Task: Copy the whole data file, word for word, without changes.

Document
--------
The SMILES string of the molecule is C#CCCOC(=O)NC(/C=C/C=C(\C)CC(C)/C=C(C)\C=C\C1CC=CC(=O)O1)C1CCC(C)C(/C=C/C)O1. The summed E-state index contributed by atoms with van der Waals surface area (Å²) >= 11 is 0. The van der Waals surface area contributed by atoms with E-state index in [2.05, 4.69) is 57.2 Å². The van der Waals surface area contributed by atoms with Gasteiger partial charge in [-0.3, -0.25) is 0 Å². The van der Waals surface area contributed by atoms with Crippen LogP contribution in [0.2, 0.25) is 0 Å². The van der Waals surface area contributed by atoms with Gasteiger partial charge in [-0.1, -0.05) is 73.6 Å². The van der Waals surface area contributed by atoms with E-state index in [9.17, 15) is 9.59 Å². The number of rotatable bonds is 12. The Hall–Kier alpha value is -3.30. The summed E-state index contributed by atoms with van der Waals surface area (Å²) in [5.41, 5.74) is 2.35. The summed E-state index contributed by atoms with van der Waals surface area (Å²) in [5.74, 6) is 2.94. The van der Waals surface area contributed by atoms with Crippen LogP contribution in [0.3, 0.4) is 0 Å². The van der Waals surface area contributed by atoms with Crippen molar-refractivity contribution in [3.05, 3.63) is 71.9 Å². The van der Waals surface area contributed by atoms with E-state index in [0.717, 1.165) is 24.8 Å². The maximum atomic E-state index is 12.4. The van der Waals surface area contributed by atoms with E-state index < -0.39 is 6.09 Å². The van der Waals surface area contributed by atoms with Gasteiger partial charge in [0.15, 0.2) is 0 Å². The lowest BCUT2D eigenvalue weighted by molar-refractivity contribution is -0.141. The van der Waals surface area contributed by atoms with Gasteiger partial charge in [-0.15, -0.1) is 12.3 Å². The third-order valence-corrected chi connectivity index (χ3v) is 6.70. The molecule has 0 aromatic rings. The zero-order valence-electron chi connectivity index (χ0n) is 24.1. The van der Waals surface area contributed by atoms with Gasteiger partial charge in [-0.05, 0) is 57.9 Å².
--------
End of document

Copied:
The SMILES string of the molecule is C#CCCOC(=O)NC(/C=C/C=C(\C)CC(C)/C=C(C)\C=C\C1CC=CC(=O)O1)C1CCC(C)C(/C=C/C)O1. The summed E-state index contributed by atoms with van der Waals surface area (Å²) >= 11 is 0. The van der Waals surface area contributed by atoms with E-state index in [2.05, 4.69) is 57.2 Å². The van der Waals surface area contributed by atoms with Gasteiger partial charge in [-0.3, -0.25) is 0 Å². The van der Waals surface area contributed by atoms with Crippen LogP contribution in [0.2, 0.25) is 0 Å². The van der Waals surface area contributed by atoms with Gasteiger partial charge in [-0.1, -0.05) is 73.6 Å². The van der Waals surface area contributed by atoms with E-state index in [9.17, 15) is 9.59 Å². The number of rotatable bonds is 12. The Hall–Kier alpha value is -3.30. The summed E-state index contributed by atoms with van der Waals surface area (Å²) in [5.41, 5.74) is 2.35. The summed E-state index contributed by atoms with van der Waals surface area (Å²) in [5.74, 6) is 2.94. The van der Waals surface area contributed by atoms with Crippen LogP contribution in [0.3, 0.4) is 0 Å². The van der Waals surface area contributed by atoms with Crippen molar-refractivity contribution in [3.05, 3.63) is 71.9 Å². The van der Waals surface area contributed by atoms with E-state index in [0.717, 1.165) is 24.8 Å². The maximum atomic E-state index is 12.4. The van der Waals surface area contributed by atoms with E-state index < -0.39 is 6.09 Å². The van der Waals surface area contributed by atoms with Gasteiger partial charge in [0.15, 0.2) is 0 Å². The lowest BCUT2D eigenvalue weighted by molar-refractivity contribution is -0.141. The van der Waals surface area contributed by atoms with Gasteiger partial charge in [-0.15, -0.1) is 12.3 Å². The third-order valence-corrected chi connectivity index (χ3v) is 6.70. The molecule has 0 aromatic rings. The zero-order valence-electron chi connectivity index (χ0n) is 24.1. The van der Waals surface area contributed by atoms with Gasteiger partial charge in [-0.05, 0) is 57.9 Å².